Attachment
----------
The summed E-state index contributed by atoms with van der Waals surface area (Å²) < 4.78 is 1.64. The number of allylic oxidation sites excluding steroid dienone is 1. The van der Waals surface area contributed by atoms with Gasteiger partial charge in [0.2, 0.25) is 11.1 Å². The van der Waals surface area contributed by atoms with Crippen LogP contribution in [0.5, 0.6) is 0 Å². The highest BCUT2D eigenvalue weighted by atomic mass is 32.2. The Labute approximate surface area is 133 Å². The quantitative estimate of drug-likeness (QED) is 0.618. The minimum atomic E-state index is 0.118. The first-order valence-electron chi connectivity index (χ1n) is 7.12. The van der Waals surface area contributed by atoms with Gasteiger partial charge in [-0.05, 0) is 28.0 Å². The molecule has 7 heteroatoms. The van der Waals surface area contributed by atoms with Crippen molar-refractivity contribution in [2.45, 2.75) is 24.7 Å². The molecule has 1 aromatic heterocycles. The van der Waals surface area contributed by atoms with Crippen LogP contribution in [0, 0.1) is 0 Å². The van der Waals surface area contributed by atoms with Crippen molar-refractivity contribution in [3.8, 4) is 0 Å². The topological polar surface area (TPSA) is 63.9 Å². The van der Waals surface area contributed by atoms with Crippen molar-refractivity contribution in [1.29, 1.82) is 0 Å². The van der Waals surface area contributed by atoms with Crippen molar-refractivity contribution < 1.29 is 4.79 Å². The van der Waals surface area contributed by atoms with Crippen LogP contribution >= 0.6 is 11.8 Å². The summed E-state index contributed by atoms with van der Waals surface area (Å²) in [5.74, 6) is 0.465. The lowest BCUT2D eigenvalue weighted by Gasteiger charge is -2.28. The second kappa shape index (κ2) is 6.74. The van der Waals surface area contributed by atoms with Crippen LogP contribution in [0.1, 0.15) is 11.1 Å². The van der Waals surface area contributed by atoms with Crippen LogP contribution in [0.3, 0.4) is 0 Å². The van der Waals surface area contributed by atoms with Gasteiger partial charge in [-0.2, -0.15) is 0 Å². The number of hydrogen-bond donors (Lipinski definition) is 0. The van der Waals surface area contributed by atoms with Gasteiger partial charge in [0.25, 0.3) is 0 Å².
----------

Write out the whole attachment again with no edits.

The summed E-state index contributed by atoms with van der Waals surface area (Å²) < 4.78 is 1.64. The number of allylic oxidation sites excluding steroid dienone is 1. The van der Waals surface area contributed by atoms with Gasteiger partial charge in [0.2, 0.25) is 11.1 Å². The van der Waals surface area contributed by atoms with Crippen LogP contribution in [0.5, 0.6) is 0 Å². The highest BCUT2D eigenvalue weighted by atomic mass is 32.2. The Labute approximate surface area is 133 Å². The quantitative estimate of drug-likeness (QED) is 0.618. The minimum atomic E-state index is 0.118. The first-order valence-electron chi connectivity index (χ1n) is 7.12. The van der Waals surface area contributed by atoms with Gasteiger partial charge in [-0.05, 0) is 28.0 Å². The molecule has 7 heteroatoms. The van der Waals surface area contributed by atoms with Crippen molar-refractivity contribution in [2.45, 2.75) is 24.7 Å². The molecule has 1 aromatic heterocycles. The van der Waals surface area contributed by atoms with Crippen LogP contribution in [0, 0.1) is 0 Å². The van der Waals surface area contributed by atoms with Crippen molar-refractivity contribution in [3.8, 4) is 0 Å². The topological polar surface area (TPSA) is 63.9 Å². The van der Waals surface area contributed by atoms with Crippen molar-refractivity contribution in [1.29, 1.82) is 0 Å². The van der Waals surface area contributed by atoms with Crippen molar-refractivity contribution < 1.29 is 4.79 Å². The van der Waals surface area contributed by atoms with Crippen LogP contribution >= 0.6 is 11.8 Å². The summed E-state index contributed by atoms with van der Waals surface area (Å²) in [5.74, 6) is 0.465. The lowest BCUT2D eigenvalue weighted by Gasteiger charge is -2.28. The second kappa shape index (κ2) is 6.74. The van der Waals surface area contributed by atoms with Crippen LogP contribution in [0.1, 0.15) is 11.1 Å². The van der Waals surface area contributed by atoms with Crippen LogP contribution in [0.3, 0.4) is 0 Å². The van der Waals surface area contributed by atoms with Gasteiger partial charge in [-0.2, -0.15) is 0 Å². The number of hydrogen-bond donors (Lipinski definition) is 0. The van der Waals surface area contributed by atoms with Gasteiger partial charge in [0.25, 0.3) is 0 Å².